There's no trick to creating a PDF these days. Simply open a document and, if you've got Adobe Acrobat on your computer, choose Adobe PDF when you print.
Creating a PDF that will engage your reader is another story. One way to engage the reader, besides stellar content, is to add images. Of course, there's no trick to adding images either... and everyone's doing it.
If you really want to make a splash when it comes to PDFs, you've got to engage the reader like never before... and interactive eLearning is the way to go.
In the image below, I've created a FrameMaker document. You can see there's nothing particularly special about the text (beyond the promise of an Adobe Captivate simulation).
After clicking where I wanted the simulation to appear, I chose File > Import > File and opened a SWF I had published earlier using Adobe Captivate. Just like when importing a graphic, I was met with the Imported Graphic Scaling dialog box. I selected 150 dpi to make the imported Captivate simulation a bit smaller in my FrameMaker document.
After clicking the Set button, the Captivate simulation appeared in my FrameMaker document as a large box.
I wanted the simulation positioned below the text, and I didn't want it to be cropped. I right-clicked the frame and selected Anchored Frame.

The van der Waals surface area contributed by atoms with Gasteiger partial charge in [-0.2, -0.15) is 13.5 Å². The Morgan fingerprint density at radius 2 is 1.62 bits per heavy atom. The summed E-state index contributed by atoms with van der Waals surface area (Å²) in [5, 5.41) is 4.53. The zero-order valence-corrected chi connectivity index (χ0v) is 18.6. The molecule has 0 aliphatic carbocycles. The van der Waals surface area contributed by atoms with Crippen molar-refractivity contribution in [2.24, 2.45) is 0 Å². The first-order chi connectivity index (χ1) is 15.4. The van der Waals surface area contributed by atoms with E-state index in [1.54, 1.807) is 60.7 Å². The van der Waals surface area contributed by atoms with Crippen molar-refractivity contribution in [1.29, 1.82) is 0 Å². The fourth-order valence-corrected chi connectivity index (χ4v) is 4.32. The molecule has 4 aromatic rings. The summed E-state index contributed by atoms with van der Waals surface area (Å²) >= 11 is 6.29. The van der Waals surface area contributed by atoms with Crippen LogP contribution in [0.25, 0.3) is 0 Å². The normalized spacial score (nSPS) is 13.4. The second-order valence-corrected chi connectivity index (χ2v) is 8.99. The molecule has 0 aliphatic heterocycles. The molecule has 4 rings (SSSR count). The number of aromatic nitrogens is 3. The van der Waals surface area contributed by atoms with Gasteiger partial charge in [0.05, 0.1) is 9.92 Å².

I changed the Anchoring Position to Below Current Line, changed the Alignment to Right, and removed the check mark from Cropped. Then I clicked Edit Frame.
And that was all there was to it. I created a PDF by choosing File > Save as PDF. Upon opening the PDF, the simulation appeared immediately after being clicked. And I was delighted to see that the simulation remained as interactive from within the PDF as it was when accessed via a web server.
Even better, when I found an error in the Captivate simulation, I was able to return to the FrameMaker document, right-click the imported SWF, and chose Edit With Adobe Captivate.
The source Captivate project opened pretty quickly in Adobe Captivate. I fixed the error and exited Captivate, at which point the project was republished and the SWF contained in FrameMaker automatically updated.
After re-saving as a PDF and opening the PDF with Adobe Reader, I was pleasantly surprised to see that the Captivate simulation had been updated.